I recently completed the mosaic, And Through the Woods. Personally, it’s a nod to my beloved Blue Ridge Mountains, but generally, it’s a nod to anyone’s walk in the woods. As a transplant to the coast, I have spent decades feeling my blood pressure lower as I dig my toes into the sugar white sands and gaze out at the waters of the northern Gulf of Mexico on a coast that is now my home. But I get just as much “ahhh…” when I crest a hill whose peak gives me that first glance at the mountains of my youth, and ultimately leads to a steady calm as I settle into my destination among them.
I love a hike in the woods, whether it’s with limey new growth emerging in the spring, when I’m cooled by the shade of towering evergreens in the summer, or while hearing my boots rustling through the fallen leaves of hardwoods. I admit I do give a hard pass to those bitterly cold, blustery, winter days on a trail, unless it's in the solitude after a snowfall.
To me, a walk in the woods is more than just trees and leaves. There are clear cycles of life, decay, geology, and sometimes, even history if you look hard enough. And Through the Woods incorporates a few of these elements and discoveries, beginning with its chosen color palette. The varying greens obviously relate to plant life, and the browns to the forest floor- a catch all for decaying leaves, bark, and other treasures.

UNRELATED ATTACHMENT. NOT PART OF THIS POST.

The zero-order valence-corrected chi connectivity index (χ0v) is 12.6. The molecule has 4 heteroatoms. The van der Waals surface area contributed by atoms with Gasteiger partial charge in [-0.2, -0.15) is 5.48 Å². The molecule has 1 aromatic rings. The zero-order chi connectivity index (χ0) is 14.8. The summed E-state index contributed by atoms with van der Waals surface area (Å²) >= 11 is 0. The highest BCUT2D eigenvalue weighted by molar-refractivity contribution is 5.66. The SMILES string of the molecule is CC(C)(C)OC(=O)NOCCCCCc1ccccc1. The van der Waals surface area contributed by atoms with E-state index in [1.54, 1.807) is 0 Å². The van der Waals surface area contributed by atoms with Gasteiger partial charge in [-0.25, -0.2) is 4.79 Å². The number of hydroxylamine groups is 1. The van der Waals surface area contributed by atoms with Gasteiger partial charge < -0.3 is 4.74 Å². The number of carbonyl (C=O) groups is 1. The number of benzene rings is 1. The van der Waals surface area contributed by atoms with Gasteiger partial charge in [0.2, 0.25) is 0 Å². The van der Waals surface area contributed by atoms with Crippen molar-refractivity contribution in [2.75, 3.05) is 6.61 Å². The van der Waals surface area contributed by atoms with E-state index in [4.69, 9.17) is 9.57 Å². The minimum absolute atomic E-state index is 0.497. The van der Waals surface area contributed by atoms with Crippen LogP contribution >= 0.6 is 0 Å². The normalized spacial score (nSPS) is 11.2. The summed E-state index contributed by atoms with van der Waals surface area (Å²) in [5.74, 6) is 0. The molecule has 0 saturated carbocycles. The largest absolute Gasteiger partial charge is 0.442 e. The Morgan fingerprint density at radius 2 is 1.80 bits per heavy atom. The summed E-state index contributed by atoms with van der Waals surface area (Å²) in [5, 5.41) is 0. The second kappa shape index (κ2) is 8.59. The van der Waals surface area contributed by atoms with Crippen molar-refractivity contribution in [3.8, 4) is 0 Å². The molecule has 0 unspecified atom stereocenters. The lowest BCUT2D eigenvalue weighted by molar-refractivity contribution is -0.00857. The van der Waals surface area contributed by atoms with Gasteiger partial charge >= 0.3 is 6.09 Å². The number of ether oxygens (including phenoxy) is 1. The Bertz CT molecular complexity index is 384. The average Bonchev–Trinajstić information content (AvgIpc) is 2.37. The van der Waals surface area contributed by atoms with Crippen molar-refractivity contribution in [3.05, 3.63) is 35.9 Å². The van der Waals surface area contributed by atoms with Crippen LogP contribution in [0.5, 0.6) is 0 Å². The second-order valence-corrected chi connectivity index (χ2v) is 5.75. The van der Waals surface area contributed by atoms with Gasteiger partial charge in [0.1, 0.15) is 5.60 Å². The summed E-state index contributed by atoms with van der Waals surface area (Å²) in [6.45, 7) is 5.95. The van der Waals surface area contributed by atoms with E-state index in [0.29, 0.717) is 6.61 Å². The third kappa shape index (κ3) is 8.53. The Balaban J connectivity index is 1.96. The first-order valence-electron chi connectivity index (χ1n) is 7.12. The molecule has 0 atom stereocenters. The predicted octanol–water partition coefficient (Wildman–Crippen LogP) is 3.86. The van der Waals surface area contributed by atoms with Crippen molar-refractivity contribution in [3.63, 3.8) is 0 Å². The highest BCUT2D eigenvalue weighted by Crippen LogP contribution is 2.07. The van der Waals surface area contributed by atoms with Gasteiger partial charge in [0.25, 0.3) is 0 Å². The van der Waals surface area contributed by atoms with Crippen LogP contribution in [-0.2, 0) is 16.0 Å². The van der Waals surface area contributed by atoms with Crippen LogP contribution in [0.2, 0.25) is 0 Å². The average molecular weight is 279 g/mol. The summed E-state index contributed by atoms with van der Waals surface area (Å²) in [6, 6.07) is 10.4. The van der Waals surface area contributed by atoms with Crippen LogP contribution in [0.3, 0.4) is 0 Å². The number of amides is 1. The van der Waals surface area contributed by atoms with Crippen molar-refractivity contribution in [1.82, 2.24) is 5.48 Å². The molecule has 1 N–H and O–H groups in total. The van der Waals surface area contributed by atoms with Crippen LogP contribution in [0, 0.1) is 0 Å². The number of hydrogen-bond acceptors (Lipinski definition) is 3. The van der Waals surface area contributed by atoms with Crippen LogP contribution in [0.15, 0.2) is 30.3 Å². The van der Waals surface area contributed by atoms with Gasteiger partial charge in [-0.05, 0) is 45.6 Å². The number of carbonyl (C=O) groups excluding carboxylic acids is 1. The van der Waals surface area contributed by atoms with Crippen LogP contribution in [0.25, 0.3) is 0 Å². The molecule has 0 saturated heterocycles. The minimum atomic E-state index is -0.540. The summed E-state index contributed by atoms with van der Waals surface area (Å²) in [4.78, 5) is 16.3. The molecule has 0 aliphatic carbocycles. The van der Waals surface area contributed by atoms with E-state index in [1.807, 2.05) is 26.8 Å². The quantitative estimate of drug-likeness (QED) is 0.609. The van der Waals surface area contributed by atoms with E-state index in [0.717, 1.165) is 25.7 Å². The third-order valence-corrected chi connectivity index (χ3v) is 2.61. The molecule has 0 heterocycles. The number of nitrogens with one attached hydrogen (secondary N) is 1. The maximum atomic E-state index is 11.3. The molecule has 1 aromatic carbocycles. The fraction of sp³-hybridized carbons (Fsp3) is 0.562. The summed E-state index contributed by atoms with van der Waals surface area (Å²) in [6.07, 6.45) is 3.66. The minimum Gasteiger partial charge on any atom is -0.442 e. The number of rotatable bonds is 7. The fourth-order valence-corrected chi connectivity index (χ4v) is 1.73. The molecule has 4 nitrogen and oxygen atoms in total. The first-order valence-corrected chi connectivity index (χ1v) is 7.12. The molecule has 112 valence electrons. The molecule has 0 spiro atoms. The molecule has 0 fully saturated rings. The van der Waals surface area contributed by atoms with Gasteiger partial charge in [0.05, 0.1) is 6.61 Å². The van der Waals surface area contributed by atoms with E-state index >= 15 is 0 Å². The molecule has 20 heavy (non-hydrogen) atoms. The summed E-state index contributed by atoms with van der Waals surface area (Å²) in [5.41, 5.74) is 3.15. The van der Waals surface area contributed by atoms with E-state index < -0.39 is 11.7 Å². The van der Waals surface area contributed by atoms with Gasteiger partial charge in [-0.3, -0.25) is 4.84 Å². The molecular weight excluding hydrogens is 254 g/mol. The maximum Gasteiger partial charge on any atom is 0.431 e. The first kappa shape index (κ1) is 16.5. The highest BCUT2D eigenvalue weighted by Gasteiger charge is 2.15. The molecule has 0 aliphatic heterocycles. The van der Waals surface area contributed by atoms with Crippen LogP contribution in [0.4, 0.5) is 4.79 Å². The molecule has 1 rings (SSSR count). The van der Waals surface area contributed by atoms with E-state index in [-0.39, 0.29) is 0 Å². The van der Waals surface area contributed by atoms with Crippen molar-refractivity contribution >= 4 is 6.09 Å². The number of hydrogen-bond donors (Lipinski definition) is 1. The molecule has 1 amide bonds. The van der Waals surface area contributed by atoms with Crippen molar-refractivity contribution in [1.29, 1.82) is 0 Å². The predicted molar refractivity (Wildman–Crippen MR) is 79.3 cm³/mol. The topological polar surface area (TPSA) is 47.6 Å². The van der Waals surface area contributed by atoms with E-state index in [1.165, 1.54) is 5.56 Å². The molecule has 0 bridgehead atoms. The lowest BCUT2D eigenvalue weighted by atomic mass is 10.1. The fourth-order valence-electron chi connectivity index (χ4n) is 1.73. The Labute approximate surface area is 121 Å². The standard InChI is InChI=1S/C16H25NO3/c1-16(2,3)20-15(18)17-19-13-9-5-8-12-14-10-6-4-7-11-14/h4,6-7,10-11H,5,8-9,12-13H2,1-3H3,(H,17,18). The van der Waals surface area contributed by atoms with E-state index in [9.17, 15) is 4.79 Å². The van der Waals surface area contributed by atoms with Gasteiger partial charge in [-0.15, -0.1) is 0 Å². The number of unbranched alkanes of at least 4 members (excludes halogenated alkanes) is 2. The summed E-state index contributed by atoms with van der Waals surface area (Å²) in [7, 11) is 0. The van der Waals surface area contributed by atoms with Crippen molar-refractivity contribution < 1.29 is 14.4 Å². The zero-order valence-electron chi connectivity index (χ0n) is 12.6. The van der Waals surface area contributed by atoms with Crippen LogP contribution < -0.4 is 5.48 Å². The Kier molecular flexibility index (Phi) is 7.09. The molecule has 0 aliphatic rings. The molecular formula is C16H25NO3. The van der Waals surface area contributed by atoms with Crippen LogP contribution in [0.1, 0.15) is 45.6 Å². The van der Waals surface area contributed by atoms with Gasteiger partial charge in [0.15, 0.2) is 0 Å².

This piece is highly textured with the tesserae adhered into thinset, which means the piece doesn’t need grout. My preference is usually to use a different adhesive, and then grout. I am extremely messy with thinset, and it always requires more cleanup than I had planned. I used various glasses for most of the green section, including hand cut stained glass, modified pre-cut tiles, found glass, smalti, and mirrored glass, but I also incorporated some stone, and broken ceramic. There is quite a bit of “sparkle” in the green sections, merely because I like a little bling in a mosaic. The swath of brown also includes glass, but collectively it reads as more of a matte finish with sticks, acorns, brick, Native American pottery chards, ceramic, seed pods, bark, rusted metal, and wood.
Below are a few close-ups and a short timelapse video of the piece as it came together. Each edit represents roughly one hour’s worth of work. You may not notice a lot of visual change between some of these hours/edits, as they might involve scraping, re-working, or re-tinting thinset, (and possibly cursing).
This piece measures approximately 21" x30" and is currently available for purchase.
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You’ve landed upon an occasional update about my latest project, an occasional rant about my life, or an occasional sarcastic snippet about whatever. It’ll be mostly positive vibes. I promise.